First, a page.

This label has caught my eye many times because of it’s use of a painting by Alphonse Mucha. I’m not going to pretend I am well versed in Alphonse Mucha’s work, but I did recognize this artwork because of a royalty-free Art Nouveau collection I used to design with back in the day. This painting was originally used for a play called Gismonda in 1894.  Since Mucha has long past his work can be used without copyright issues. Now a couple of things strike me as odd about this label, for example the large branch that the women is holding. It’s not barley, as one would expect on a beer label, it’s actually a palm leaf. I think the designer just really liked the ideas of using an Art Nouveau painting for a design. It’s an American brewery so the French reference is lost and the content doesn’t really align with what the beer is. The typography is fun, however I feel like it’s not quite finished. More time could have went into cleaning up the letterforms instead of just letting the serifs stick out and overlap all willy nilly. That’s just my humble opinion.  Hey, it’s a pretty label, it has nice color and from what I hear it’s a great beer. I look forward to trying one someday.


Smuttynose “Finestkind” IPA – Smuttynose Brewery

Beer Label Reviews on May 29th, 2012 No Comments


A picture is worth a thousand words and this one speaks to me.  Okay, the typography in this label is nothing to write home about, but this label has a strong concept. No pretension in this beer, how could it? These two old timers tell you straight up what you are about to enjoy. “India Pale Ale.” “Finestkind.”  You can almost hear them saying it. Rainbow suspenders, a garden gnome and a couple of big smiles tells the viewer that this beer is just plain fun. Lot’s of beers like to put the word “drinkability” on their labels, I think by the looks of the scattered empties on the ground that this photo speaks for itself.


Prima Pils – Victory Brewing Company

Beer Label Reviews on May 21st, 2012 No Comments

The vibrant green of this label works beautifully with the bold yellow hop graphic. “Victory for your Taste!” appears on the neck label (not shown here) and the small print on the side of this label gives you a bit of insight as to what the brewers intentions where. It explains that “Prima” is an exclamation of joy in German. They proudly explain that this beer was a journey for them and that through their experiences in brewing they where finally able to arrive at the Pilsner they were looking for. The brewmasters signatures add to this personal story.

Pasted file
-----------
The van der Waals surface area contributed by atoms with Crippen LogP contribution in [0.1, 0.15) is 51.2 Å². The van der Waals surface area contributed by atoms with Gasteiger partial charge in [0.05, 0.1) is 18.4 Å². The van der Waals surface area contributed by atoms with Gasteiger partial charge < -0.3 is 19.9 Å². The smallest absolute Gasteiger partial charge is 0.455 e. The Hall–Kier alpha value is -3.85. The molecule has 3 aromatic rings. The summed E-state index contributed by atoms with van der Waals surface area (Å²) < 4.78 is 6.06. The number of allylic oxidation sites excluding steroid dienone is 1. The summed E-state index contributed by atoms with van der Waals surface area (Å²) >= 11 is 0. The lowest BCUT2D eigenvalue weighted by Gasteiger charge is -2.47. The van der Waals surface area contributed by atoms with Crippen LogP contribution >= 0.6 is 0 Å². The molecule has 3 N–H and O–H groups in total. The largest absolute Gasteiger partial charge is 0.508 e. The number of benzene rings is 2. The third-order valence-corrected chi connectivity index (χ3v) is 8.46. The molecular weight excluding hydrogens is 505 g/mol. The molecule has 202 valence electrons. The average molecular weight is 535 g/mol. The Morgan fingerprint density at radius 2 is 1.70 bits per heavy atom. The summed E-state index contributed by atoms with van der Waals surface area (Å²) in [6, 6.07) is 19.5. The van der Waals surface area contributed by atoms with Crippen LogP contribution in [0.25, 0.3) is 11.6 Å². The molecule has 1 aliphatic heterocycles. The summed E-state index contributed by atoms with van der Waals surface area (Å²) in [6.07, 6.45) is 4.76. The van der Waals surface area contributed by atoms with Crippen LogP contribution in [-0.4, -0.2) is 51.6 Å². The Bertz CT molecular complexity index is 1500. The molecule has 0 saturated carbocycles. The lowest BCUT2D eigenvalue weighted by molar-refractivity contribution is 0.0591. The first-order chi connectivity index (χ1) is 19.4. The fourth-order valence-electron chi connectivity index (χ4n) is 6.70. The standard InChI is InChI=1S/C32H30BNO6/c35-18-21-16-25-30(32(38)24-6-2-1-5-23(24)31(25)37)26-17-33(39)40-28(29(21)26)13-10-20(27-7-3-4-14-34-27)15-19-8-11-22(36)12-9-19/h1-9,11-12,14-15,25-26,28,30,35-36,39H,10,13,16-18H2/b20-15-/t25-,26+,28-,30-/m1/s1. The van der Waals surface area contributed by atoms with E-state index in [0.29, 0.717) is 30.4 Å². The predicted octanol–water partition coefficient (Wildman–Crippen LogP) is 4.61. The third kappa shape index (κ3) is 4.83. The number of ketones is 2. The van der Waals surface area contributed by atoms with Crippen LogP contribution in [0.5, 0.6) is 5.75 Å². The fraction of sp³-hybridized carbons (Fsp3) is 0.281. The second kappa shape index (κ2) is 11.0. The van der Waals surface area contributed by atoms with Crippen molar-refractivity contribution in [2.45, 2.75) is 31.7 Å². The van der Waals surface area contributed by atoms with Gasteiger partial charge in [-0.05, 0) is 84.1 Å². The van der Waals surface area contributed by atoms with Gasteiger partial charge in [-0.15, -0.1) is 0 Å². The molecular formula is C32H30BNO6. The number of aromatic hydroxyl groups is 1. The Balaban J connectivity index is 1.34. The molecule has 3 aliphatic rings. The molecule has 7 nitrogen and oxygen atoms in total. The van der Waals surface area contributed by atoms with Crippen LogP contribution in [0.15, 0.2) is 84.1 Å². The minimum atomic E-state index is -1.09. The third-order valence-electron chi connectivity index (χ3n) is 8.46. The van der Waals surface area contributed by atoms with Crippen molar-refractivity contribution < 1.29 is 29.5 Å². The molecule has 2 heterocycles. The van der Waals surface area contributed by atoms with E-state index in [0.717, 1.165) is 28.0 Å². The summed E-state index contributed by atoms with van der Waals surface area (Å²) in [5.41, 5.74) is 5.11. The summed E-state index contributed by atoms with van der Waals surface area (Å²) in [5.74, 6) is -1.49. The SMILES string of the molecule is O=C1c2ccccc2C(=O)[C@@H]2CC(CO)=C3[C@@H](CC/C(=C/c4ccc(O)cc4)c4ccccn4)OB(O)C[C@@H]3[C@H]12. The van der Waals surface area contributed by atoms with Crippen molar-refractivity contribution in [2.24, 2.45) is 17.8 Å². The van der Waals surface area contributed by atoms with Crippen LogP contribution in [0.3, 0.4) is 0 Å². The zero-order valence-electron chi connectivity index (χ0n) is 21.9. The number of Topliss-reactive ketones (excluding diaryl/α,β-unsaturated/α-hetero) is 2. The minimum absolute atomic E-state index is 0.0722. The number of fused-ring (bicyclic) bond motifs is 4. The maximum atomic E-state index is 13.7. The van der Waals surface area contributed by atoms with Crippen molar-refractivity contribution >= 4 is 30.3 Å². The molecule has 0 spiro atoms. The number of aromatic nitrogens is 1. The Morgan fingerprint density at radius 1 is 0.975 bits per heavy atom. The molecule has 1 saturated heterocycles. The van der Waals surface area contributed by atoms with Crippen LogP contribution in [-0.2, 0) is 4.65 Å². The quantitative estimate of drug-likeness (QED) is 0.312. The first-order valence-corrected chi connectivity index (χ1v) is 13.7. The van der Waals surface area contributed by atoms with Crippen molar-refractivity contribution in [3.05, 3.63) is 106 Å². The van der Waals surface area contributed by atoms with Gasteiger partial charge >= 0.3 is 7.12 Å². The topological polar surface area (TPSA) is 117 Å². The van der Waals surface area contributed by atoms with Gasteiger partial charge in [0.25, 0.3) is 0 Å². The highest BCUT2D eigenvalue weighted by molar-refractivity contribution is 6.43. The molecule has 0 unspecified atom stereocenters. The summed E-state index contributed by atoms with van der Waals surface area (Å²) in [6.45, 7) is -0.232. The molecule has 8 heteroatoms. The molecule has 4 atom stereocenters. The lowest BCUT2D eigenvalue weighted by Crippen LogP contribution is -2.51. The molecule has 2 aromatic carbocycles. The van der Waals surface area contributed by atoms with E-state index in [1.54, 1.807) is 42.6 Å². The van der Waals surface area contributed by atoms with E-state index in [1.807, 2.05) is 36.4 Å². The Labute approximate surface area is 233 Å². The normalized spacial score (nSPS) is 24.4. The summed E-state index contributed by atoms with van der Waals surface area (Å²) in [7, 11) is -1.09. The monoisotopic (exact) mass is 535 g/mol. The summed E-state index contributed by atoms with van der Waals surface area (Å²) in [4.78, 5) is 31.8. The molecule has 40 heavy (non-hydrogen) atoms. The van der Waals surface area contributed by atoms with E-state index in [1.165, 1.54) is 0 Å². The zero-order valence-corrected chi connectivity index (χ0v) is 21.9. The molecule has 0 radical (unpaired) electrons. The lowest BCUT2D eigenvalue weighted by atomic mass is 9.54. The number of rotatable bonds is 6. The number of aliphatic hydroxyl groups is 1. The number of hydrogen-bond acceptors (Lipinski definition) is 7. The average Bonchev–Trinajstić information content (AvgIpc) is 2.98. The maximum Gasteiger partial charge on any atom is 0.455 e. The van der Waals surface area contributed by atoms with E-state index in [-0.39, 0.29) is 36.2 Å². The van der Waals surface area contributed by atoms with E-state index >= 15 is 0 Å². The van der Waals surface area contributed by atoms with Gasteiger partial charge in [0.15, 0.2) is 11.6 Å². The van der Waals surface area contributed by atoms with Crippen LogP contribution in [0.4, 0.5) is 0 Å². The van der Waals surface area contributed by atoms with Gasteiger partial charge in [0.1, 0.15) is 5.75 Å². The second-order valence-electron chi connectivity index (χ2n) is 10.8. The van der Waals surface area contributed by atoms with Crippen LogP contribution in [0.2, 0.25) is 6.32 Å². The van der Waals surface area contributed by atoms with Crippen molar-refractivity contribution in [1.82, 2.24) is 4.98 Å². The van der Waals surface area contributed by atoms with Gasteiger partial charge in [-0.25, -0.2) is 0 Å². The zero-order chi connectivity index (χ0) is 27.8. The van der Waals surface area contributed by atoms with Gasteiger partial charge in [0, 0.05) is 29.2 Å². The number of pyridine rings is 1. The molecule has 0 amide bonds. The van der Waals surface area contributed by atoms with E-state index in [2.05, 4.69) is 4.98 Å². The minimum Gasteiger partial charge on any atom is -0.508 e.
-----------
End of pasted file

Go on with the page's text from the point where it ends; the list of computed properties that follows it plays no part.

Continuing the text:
Fun typography with the sharp edges of the “PRIMA” font balance with the scripty “Pils” type, which if you look closely, has a black condensed “PILS” font sitting just behind it. Mixing typefaces can often spell disaster for a design unless it is created by an experienced designer. This design has a lot of nice little details, like the barley that creates a line pattern behind the hop or the impactful color pallet that was chosen. Overall I’d say this label is a Victory for design as well as taste.


Checkerboard Label

Custom Labels, The Studio Pub, Wine Labels on May 17th, 2012 No Comments

Checkerboard Label

It’s tea time in Wonderland and Alice wants something a bit more potent. If the Cheshire cat had a wine cellar the labels would look like this. There’s something about a distorted checkerboard that is both mystical and slightly deviant. We created a label will add a touch of whimsy to your next stylish affair, ladies soiree, or social gathering made better with a great glass of wine. You’ll be the toast of the town when you send your guests home with a bottle adorned with this fully customizable label.

Good Design. Good Spirits.

Ben's Journal, Custom Labels on May 14th, 2012 No Comments

When I look at a bottle of beer that has a thoughtfully created label I am intrigued. I pop the top and pour its contents in a glass. I smell the aromas and hold it up to the light to reveal it’s color and clarity. I want to know more so I take a taste. Ah, the satisfaction of realizing you have chosen wisely. Again I look at the label; I want it to tell me more. What is this beer? What were the brewers’ intentions? A quality drink paired with a well designed label creates an experience that is greater than the sum of it’s parts.

Good design, good beer. This combination elevates a bottle of beer to a different level in one’s psyche, but it doesn’t end there. The next time I see that label in a store shelf, in a friends fridge or in the cooler at a picnic, I will have expectations. If those expectations are met again and again then the brew becomes something special. A great design on a bottle of wine or beer is nice, but by itself a label is only paper thin. On the same note, a good drink can be lost in a sea of glasses without its mark of quality. A marriage of good design and good spirits however, that my friend is greatness.

It is with these thoughts in mind that I decided to create The Studio Pub. Graphic design has been the focus of my career for many years now. Homebrewing has been my hobby of choice. In an effort to bring two things I truly love together, I decided to pursue good design and good spirits with The Studio Pub.  I want to make labels that have character and a story to tell. The stories, however are not my own- I’m merely providing tools for others to create labels that tell their story. That’s what good graphic design does. So whether you make your own libations or are choosing to label a commercial brew worthy of your life’s events, I hope your will join in the pursuit of that little something extra that happens when good design meet good spirits. Sláinte.

– Ben Quinn

Hazed & Infused – Boulder Beer Company

Beer Label Reviews on May 1st, 2012 No Comments

beer labelThis label always catches my eye in the shelves. It has a great color palette and the name is one of the better “hop” puns I seen. Not sure if they were inspired by the Led Zeppelin song or the movie Dazed and Confused. Either way I dig the hippy attitude and the vibrant colors. You know by looking at this label that it has been dry hopped and it is an ale, that’s about it though. Is it an IPA? Pale Ale? Eh, whatever man, it’s all good.